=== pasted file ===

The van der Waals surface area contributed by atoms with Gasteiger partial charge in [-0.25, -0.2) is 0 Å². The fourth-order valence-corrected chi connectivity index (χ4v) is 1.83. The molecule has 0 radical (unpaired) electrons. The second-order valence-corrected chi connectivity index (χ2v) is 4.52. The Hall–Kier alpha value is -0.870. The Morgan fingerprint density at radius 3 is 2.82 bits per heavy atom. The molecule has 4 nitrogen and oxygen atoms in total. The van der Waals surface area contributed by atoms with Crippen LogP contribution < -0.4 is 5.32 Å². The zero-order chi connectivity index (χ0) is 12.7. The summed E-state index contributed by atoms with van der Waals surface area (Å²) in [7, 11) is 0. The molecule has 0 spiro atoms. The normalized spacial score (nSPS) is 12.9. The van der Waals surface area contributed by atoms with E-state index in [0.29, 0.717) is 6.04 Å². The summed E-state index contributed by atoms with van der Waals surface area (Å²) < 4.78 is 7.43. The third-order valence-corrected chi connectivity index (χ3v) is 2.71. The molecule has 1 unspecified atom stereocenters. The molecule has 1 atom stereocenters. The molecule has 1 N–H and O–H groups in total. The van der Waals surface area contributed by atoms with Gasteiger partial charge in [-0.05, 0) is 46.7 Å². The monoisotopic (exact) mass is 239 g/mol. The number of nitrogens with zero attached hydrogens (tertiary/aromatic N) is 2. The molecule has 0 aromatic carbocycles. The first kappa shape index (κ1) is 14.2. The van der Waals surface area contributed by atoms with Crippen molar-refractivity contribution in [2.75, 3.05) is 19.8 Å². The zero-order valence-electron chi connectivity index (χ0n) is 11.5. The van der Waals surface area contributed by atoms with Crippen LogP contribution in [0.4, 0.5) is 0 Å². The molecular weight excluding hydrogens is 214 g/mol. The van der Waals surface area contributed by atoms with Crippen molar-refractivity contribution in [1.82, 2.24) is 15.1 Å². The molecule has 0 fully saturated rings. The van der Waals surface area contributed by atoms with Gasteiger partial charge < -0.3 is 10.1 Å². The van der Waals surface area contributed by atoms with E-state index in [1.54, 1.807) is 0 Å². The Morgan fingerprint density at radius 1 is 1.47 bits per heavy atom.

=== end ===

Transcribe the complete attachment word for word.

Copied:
The van der Waals surface area contributed by atoms with Gasteiger partial charge in [-0.25, -0.2) is 0 Å². The fourth-order valence-corrected chi connectivity index (χ4v) is 1.83. The molecule has 0 radical (unpaired) electrons. The second-order valence-corrected chi connectivity index (χ2v) is 4.52. The Hall–Kier alpha value is -0.870. The Morgan fingerprint density at radius 3 is 2.82 bits per heavy atom. The molecule has 4 nitrogen and oxygen atoms in total. The van der Waals surface area contributed by atoms with Crippen LogP contribution < -0.4 is 5.32 Å². The zero-order chi connectivity index (χ0) is 12.7. The summed E-state index contributed by atoms with van der Waals surface area (Å²) in [7, 11) is 0. The molecule has 0 spiro atoms. The normalized spacial score (nSPS) is 12.9. The van der Waals surface area contributed by atoms with E-state index in [0.29, 0.717) is 6.04 Å². The summed E-state index contributed by atoms with van der Waals surface area (Å²) < 4.78 is 7.43. The third-order valence-corrected chi connectivity index (χ3v) is 2.71. The molecule has 1 unspecified atom stereocenters. The molecule has 1 atom stereocenters. The molecule has 1 N–H and O–H groups in total. The van der Waals surface area contributed by atoms with Gasteiger partial charge in [-0.05, 0) is 46.7 Å². The monoisotopic (exact) mass is 239 g/mol. The number of nitrogens with zero attached hydrogens (tertiary/aromatic N) is 2. The molecule has 0 aromatic carbocycles. The first kappa shape index (κ1) is 14.2. The van der Waals surface area contributed by atoms with Crippen molar-refractivity contribution in [2.75, 3.05) is 19.8 Å². The zero-order valence-electron chi connectivity index (χ0n) is 11.5. The van der Waals surface area contributed by atoms with Crippen LogP contribution in [0.4, 0.5) is 0 Å². The molecular weight excluding hydrogens is 214 g/mol. The van der Waals surface area contributed by atoms with Crippen molar-refractivity contribution in [1.82, 2.24) is 15.1 Å². The molecule has 0 fully saturated rings. The van der Waals surface area contributed by atoms with Gasteiger partial charge < -0.3 is 10.1 Å². The van der Waals surface area contributed by atoms with E-state index in [1.54, 1.807) is 0 Å². The Morgan fingerprint density at radius 1 is 1.47 bits per heavy atom.